Plaintiff filed a workers’ compensation claim against Android. However, Android directed Plaintiff to file the claim against Staff on Site. Accordingly, Plaintiff filed the claim against Staff on Site and received workers’ compensation benefits. My research indicates he received a settlement of $32,500 for 3% BAW and 15% LOU hand. His counsels then fought and kicked to get additional GL monies from the manufacturer in Circuit Court.
The operative complaint alleged negligence against Android, the manufacturer where Claimant worked. Android filed affirmative defenses, confirming it was a borrowing employer under section 1(a)(4) of the IL WC Act. They also asserted Plaintiff’s claims were barred by the exclusive-remedy provision of the IL WC Act. The parties filed cross-motions for summary judgment on the exclusive-remedy defense. The evidence submitted with the motions included deposition testimony of Plaintiff and Brian Brown (Android’s human resources manager), a verified statement from Plaintiff, an affidavit, the contract between Android and Staff on Site, and the correspondence from Android redirecting plaintiff’s workers’ compensation claim.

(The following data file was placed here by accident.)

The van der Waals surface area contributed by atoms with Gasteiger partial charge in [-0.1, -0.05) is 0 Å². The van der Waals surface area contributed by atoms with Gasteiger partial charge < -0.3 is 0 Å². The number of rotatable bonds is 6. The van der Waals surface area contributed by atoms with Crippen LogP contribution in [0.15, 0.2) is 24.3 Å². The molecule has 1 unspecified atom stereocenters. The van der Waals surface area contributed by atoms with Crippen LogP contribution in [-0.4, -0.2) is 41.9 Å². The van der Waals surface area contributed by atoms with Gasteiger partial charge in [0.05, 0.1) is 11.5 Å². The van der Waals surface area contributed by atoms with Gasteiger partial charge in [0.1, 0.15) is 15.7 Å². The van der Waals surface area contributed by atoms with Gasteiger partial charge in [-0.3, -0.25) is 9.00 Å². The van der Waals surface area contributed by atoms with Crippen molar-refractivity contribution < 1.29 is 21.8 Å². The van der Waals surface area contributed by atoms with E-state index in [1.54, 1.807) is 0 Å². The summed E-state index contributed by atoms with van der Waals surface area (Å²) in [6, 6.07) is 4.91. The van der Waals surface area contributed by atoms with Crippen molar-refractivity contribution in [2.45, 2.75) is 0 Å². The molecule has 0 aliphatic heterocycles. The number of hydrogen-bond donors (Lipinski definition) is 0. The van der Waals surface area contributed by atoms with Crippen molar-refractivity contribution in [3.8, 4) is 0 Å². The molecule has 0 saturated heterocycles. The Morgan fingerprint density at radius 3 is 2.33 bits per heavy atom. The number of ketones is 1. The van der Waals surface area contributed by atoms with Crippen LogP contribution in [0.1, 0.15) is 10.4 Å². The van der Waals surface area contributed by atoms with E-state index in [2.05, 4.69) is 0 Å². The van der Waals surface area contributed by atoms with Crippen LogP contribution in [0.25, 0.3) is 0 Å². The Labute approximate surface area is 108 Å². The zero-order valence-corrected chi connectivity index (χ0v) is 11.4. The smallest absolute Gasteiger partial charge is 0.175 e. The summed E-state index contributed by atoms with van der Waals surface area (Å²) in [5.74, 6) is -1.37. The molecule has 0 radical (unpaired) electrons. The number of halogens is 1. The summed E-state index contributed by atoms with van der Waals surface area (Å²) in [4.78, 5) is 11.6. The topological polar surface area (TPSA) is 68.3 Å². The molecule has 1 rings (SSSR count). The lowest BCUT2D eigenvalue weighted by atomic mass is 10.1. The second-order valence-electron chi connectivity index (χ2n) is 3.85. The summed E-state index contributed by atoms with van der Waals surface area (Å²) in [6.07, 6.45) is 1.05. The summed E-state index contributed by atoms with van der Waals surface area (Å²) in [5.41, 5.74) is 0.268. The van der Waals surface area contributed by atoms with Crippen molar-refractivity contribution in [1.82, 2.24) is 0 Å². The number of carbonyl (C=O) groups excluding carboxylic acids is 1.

The manufacturer’s manager also explained that, when a temporary employee arrives, “we say okay, here’s the equipment, here’s the hours of work, here’s what we want you to do. We provide the training and they do the job.” The manager specified Android owned or leased the equipment plaintiff used.